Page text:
EXECUTIVE AIR SERV. INC. v. Div. of Fisheries & Game

Annotate this Case

342 Mass. 356 (1961)

173 N.E.2d 614

EXECUTIVE AIR SERVICE, INC. vs. DIVISION OF FISHERIES AND GAME & others (and a companion case[1]).

Supreme Judicial Court of Massachusetts, Suffolk.

February 10, 1961.

April 3, 1961.


Allan M. Hale, for Executive Air Service, Inc.

George B. Rowlings & Peter W. Kilborn, for Coonamessett Ranch Co.

Edward J. McCormack, Jr., Attorney General, & William D. Quigley, Assistant Attorney General, for Division of Fisheries and Game & another.


These cases are here on report following the sustaining of demurrers (1) in the first case to a *357 bill in equity for a declaratory decree under G.L.c. 231A, and (2) in the second case to a petition under c. 258, relating to claims against the Commonwealth.


The bill, which is brought against the Division of Fisheries and Game, the Commonwealth, and Coonamessett Ranch Co., makes these allegations. The plaintiff for many years has operated in the town of Falmouth an airport, known as the Coonamessett Airport and as The Falmouth Municipal Airport. The airport is located upon about eighty acres of land leased to it by the defendant Ranch company. The present lease, dated May 1, 1955, is for a term of ten years. Under date of July 28, 1958, the director of the defendant division,[1] acting under G.L.c. 131, § 25 (as amended through St. 1951, c. 535), acquired by purchase from the defendant Ranch company two parcels of land in Falmouth containing about 1,400 acres which include the land covered by the plaintiff's lease. In the deeds, which are subject to the plaintiff's lease, the Commonwealth is the grantee. The land is registered, and certificates of title have been issued by the Land Court. General Laws c. 131, § 25, provides that property cannot be acquired "without the approval of the selectmen," and such approval was not obtained. The defendant division has assumed control of the 1,400 acres, and has ordered the plaintiff to terminate its activities at the airport. One of the prayers is for a binding declaration as to the validity of the deeds and of the certificates of title.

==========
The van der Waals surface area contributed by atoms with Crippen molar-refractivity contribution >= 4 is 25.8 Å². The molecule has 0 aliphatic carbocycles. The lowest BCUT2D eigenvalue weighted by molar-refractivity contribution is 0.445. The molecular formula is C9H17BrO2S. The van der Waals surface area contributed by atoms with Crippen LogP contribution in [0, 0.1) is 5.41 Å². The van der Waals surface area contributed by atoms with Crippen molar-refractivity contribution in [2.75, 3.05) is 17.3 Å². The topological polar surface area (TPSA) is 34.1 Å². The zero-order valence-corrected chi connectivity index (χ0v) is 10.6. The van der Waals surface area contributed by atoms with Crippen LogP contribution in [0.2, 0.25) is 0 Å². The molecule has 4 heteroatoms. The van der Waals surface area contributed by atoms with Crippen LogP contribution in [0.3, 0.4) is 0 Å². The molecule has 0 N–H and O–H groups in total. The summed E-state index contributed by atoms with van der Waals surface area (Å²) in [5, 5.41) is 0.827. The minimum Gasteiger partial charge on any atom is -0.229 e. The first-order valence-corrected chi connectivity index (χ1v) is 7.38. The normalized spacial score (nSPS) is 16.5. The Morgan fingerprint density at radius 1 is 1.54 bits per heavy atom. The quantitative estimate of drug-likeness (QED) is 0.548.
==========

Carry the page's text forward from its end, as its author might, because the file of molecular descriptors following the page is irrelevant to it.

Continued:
There were two demurrers to the bill, one by the Commonwealth and the division and one by the Ranch company. One ground common to the demurrers is that proceedings under G.L.c. 231A will not lie against the Commonwealth. This ground of demurrer is good. Chapter 231A[2] relates *358 to procedure and does not deal with jurisdiction. Worcester County Natl. Bank v. Commissioner of Banks, 340 Mass. 695, 697. By enacting the declaratory judgment procedure the Commonwealth did not consent to become a defendant in this type of suit. "Under our system of jurisprudence the Commonwealth cannot be impleaded in its own courts except with its consent, and, when that consent is granted, it can be impleaded only in the manner and to the extent expressed in the statute." Glickman v. Commonwealth, 244 Mass. 148, 149. Putnam Furniture Bldg. Inc. v. Commonwealth, 323 Mass. 179, 185. Franklin Foundation v. Attorney Gen. 340 Mass. 197, 203.